The Massachusetts Gaming Commission is planning to delay its return to working out of its Boston offices until “at least sometime in October” amid concerns about the Delta variant and the risks of office settings, Executive Director Karen Wells said Thursday morning.
The commission had been planning to launch a hybrid work model in which employees would return to its offices, at least some days, at 101 Federal Street in the Financial District starting Sept. 13.
Wells said she thought it would be prudent to bump the start date into October and commissioners said they supported the decision.
“We are concerned about not only the physical health of our employees, but also the mental health because there may be some anxiety surrounding that and going back into an office where people are congregating together,” Wells said. “So we’re just trying very hard to be mindful of both things.”
As the Delta variant has propelled another wave of COVID-19 cases, including breakthrough infections among people fully vaccinated against the virus, some large employers have delayed their return to more normal office operations and some have mandated workers be vaccinated.
Wells said the commission is adhering to the Baker administration’s recommendation not to require vaccination as a condition of employment.
Commissioner Gayle Cameron, a member of the commission’s internal working group that has been crafting a return-to-work policy, said a meeting on Wednesday included a lengthy discussion of concerns among employees.
“There were real concerns about being uncomfortable working next to someone that they don’t know if they’re vaccinated or not,” she said. “There were a lot of concerns that we talked through.”
In the almost 18 months that the commission’s staff has been working mostly from home, Wells said the remote setup has been “very successful,” making her more comfortable with the delay.
She also said employees will still have the option to come into the office on some days, as they have had in recent months.
Like Wells did in her remarks to the commission, MGC Chairwoman Cathy Judd-Stein echoed the points Gov. Charlie Baker made Wednesday about Massachusetts having the second-lowest COVID-19 hospitalization rate and second-highest vaccination rate in the country and suggested a broad survey of the commission’s workforce to better understand the variety of concerns.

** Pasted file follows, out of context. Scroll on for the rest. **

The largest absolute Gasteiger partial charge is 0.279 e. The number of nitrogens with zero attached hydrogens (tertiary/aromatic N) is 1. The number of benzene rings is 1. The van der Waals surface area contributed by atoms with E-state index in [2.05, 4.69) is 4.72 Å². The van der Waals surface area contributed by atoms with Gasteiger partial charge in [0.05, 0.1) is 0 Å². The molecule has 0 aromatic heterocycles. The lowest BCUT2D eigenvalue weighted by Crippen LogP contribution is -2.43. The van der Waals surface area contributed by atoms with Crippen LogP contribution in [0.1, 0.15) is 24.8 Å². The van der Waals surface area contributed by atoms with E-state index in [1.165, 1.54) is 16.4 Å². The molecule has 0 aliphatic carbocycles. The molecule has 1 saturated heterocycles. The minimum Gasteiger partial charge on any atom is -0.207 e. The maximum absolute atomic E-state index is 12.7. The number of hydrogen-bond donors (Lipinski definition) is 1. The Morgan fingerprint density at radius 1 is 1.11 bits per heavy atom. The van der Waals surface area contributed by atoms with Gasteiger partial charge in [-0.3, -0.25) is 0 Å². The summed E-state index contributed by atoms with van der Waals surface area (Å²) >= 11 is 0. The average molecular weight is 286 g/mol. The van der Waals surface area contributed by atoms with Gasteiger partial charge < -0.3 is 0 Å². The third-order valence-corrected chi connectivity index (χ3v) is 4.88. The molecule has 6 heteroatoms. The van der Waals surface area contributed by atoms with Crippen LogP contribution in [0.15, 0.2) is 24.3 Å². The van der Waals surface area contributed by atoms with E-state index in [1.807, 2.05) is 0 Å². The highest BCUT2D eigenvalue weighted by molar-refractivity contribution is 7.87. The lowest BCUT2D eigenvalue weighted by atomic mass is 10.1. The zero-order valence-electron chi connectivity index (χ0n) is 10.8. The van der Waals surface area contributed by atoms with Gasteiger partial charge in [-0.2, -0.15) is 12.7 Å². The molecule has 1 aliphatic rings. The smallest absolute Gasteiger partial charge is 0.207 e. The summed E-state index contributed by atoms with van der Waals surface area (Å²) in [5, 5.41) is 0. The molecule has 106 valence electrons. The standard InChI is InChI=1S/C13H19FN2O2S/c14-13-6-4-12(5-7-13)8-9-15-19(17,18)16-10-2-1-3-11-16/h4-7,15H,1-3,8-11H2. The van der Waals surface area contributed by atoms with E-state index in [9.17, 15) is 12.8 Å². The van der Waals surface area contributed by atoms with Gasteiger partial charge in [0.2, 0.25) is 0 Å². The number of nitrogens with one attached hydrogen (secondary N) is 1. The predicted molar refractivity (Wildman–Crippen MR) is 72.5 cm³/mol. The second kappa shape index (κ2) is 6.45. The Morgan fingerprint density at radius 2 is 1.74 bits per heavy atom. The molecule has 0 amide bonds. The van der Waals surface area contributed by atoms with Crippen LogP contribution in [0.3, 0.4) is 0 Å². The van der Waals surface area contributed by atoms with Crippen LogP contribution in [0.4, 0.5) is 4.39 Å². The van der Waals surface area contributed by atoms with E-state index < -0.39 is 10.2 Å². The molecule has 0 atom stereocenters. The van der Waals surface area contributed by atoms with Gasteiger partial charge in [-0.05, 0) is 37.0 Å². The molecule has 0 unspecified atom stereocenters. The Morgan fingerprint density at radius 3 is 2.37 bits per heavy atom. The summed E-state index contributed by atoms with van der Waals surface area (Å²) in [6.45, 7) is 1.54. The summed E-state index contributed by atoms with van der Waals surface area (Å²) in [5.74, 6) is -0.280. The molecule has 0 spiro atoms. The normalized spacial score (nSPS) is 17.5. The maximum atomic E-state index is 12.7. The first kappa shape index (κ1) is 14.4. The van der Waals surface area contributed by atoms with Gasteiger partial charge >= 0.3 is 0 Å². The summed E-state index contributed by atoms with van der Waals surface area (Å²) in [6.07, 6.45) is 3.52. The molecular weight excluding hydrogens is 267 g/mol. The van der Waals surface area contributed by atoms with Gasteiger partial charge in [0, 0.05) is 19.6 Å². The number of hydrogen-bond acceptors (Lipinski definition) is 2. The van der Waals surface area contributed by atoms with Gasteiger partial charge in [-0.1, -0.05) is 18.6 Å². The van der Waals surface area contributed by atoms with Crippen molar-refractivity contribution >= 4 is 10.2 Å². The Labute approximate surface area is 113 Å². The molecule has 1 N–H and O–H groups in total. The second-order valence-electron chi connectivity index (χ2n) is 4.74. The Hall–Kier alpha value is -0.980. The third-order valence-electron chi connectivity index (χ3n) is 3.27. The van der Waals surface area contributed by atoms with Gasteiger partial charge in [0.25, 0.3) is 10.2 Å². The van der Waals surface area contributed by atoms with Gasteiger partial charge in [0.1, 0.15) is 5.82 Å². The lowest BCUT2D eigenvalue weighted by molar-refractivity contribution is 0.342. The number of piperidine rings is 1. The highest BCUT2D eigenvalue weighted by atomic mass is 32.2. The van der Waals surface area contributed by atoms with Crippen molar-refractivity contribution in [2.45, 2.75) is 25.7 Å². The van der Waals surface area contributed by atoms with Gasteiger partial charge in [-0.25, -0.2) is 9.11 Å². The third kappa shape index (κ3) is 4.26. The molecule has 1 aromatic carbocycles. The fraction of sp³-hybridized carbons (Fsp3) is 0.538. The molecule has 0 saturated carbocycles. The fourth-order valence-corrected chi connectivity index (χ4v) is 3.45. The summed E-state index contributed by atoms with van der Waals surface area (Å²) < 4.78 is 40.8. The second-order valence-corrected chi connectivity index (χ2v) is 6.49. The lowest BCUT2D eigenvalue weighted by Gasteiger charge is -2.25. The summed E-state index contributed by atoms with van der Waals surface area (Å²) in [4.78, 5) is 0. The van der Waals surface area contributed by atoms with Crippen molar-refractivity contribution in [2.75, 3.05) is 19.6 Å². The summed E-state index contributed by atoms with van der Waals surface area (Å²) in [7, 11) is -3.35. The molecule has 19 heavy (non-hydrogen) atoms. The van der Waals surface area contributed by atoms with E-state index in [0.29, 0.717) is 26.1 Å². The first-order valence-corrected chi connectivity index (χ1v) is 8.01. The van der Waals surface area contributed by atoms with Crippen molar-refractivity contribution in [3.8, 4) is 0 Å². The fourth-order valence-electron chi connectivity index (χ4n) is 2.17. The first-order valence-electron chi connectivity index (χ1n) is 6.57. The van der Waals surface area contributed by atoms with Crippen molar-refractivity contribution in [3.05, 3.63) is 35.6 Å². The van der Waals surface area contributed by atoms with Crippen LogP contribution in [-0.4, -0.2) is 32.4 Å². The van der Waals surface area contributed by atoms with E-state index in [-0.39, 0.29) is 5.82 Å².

“We are in a really good place in terms of public health status. So I just want to keep that in mind. I do understand that people still have consternation,” she said. “And just thinking ahead, we have an international conference coming in in September. So I just want to make sure we’re being somewhat consistent and thinking about all the issues as we move forward.”
Wells said she plans to bring the “quite comprehensive” plan for a hybrid working model that the internal team has put together to the commission on Aug. 19.
The group is also looking at how it might be able to reconfigure some office space to spread things out and ease some employee concerns, she said.
Wells and commissioners said Thursday they are eager to see what Baker’s office advises in light of the latest federal guidance, which recommends that people in areas of substantial or high transmission — including Suffolk County, where the Gaming Commission offices are located — wear masks in indoor public places regardless of vaccination status.
“We’ve been served well by following advice coming out of that office so far, so I look forward to that,” Cameron said.
None of the three gaming facilities in Massachusetts are located in areas of substantial or high COVID-19 transmission as defined by the U.S. Centers for Disease Control, though both Encore Boston Harbor and Plainridge Park Casino are located in municipalities that border counties considered to have substantial spread.
Loretta Lillios, director of the Investigations and Enforcement Bureau, told commissioners Thursday morning that COVID-19 cases among gaming center employees match the general trend of cases in the state.
Encore and MGM Springfield require all employees to wear a mask unless they show proof of vaccination, Lillios said. Plainridge Park “follows the CDC guidance of wearing masks if not fully vaccinated and incentivizing vaccination among their employee population” and has a “high degree of vaccination” based on self-reports from employees.
Lillios said the three facilities are mindful of the latest CDC recommendations and are monitoring the situation around the Delta variant. She said all three licensees “have committed to continuing to follow all CDC and (Department of Public Health) guidance.”